From the circuit of FIG. 1, it can be seen that the terminal 46 is also connected to the electrode 12 on crystal 10, at which electrode the initial input voltage is applied by the battery 34 under control of switch 30. Any voltage developed at terminal 46, whether as a result of closing switch 30 against terminal 32, or as a result of current flowing in the load resistor 42 when a light input is applied to photomultiplier 24, is applied as a voltage input to the crystal 10. Thus, the characteristic curves of FIGS. 3 and 4 may be plotted together as shown in FIG. 5. In this figure, the ordinate is plotted in terms of light intensity and the abscissa in terms of voltage. For the charac- 'teristic curve of the light switch, the light intensity L rep resents the output produced by the light switch and applied to the photomultiplier 24 in response to voltages V at terminal 46 which are applied to the crystal 10. For the characteristic of the photomultiplier circuit, the light intensity L represents the input to the photomultiplier and voltage V represents the voltage produced at the terminal 46 as the result of light input.

These two characteristic curves as shown in FIG. 5, intersect at three points which are designated a, b, and c. The points a and c are the stable operating points of the bistable device in FIG. 1 and represent, respectively, the off and on conditions of this device. The point b defines the threshold for the device and corresponds to the voltage V By this, it is meant that the voltage applied by battery 34 under control of switch 30 must exceed the voltage V in order to turn the device from its off to its on condition so that it will remain on after the switch 30 is opened. If a voltage in magnitude less than V is applied, the switch returns to its otf condition when switch 30 is opened. This threshold is realized since the gain of the device, that is, the ratio of the voltage output produced at terminal 46 to the voltage applied to the crystal to produce this output, is less than one between points a and b, and the gain of the device is greater than one between points "b" and c." Thus, if

-the gain of the device is considered to be the ratio of the voltage output of the photomultiplier to the voltage input applied to the light switch to produce the output, the gain is less than one between points a and b and greater than one between points b and 0.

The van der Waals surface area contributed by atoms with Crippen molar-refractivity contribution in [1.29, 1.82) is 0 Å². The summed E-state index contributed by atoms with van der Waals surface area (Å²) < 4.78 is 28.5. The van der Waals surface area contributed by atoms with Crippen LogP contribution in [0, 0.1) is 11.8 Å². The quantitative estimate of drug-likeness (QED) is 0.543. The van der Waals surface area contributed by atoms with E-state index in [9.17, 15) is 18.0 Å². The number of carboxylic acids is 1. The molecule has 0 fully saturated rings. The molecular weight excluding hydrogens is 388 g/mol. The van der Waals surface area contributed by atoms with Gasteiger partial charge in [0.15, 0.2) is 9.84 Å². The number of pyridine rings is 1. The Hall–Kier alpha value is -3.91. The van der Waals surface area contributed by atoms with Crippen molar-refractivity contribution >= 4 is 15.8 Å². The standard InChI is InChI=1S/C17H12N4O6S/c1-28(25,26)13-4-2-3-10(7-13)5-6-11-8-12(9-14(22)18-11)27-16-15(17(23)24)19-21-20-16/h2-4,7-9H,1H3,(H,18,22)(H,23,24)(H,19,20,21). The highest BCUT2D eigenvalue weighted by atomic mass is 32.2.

Consider first, the operation when switch 30 is closed against terminal 32 to allow the battery 34 to apply a voltage in magnitude equal to V shown in FIG. 5 to terminal 46. This voltage is applied across the crystal 10 cansing a light output, shown as L, in FIG. 5, to be developed by the light switch and applied as an input to the photomultiplier 24. This light input to the photomultiplier produces current in the photomultiplier circuit including the load resistor 42 sufficient to cause the voltage at terminal 46 to be raised to the value V The switch 30 need only be maintained closed until the voltage at terminal 46 is raised to the voltage V as a result of the photomultiplier current produced by the output of the light switch. The voltage V when applied to the crystal 10, causes a further increase in the intensity of the output of the light switch. This increased output is applied as an input to photomultiplier 24, again increasing the current in the photomultiplier circuit and the voltage at terminal 46. This feed back operation continues until the device reaches the stable operation point e at which the voltage at the terminal 46 corresponds to the value V shown in FIG. 5, and the light output of the light switch, which corresponds to the light input of the photomultiplier, is at the value shown L in this figure.

When it is desired to turn the light switch from the on condition to the off condition, the switch 30 is closed against a terminal 50 to short circuit the load resistor 42 and decrease the voltage at terminal 46 to essentially zero. In this way, the voltage applied to the crystal 10 is also decreased to essentially zero so that light no longer passes through the polarizer 20 to the photomultiplier 24 and the feed back operation described above is terminated. When the switch 30 is opened to the condition shown in FIG. 1, the device remains in this otf condition.

From the above description, it can be seen that the bistable switching device of FIG. 1 can be turned from its ofi to its on condition by closing switch 30 against teriminal 32 to allow battery 34 to apply a voltage at terminal 46 which is greater in magnitude than the value V and less in magnitude than the value V This voltage at terminal 46 is applied to crystal 10 and is effective to cause the light switch to produce a light output which is applied as an input to the photomultiplier 24. This light input to the photomultiplier produces current in the photomultiplier circuit sutficient to develop a voltage in excess of the voltage value V at terminal 46 so that the device remains stably in an on condition after switch 30 is opened to the condition shown in FIG. 1. The bistable device is turned from its on to its off condition merely by operating the switch 30 against the terminal 50 to reduce the voltage at terminal 46 to essentially zero and, thereby interrupt the feed back operation. Once this has been accomplished, the switch may be returned to its initial condition and the device will remain in its off condition.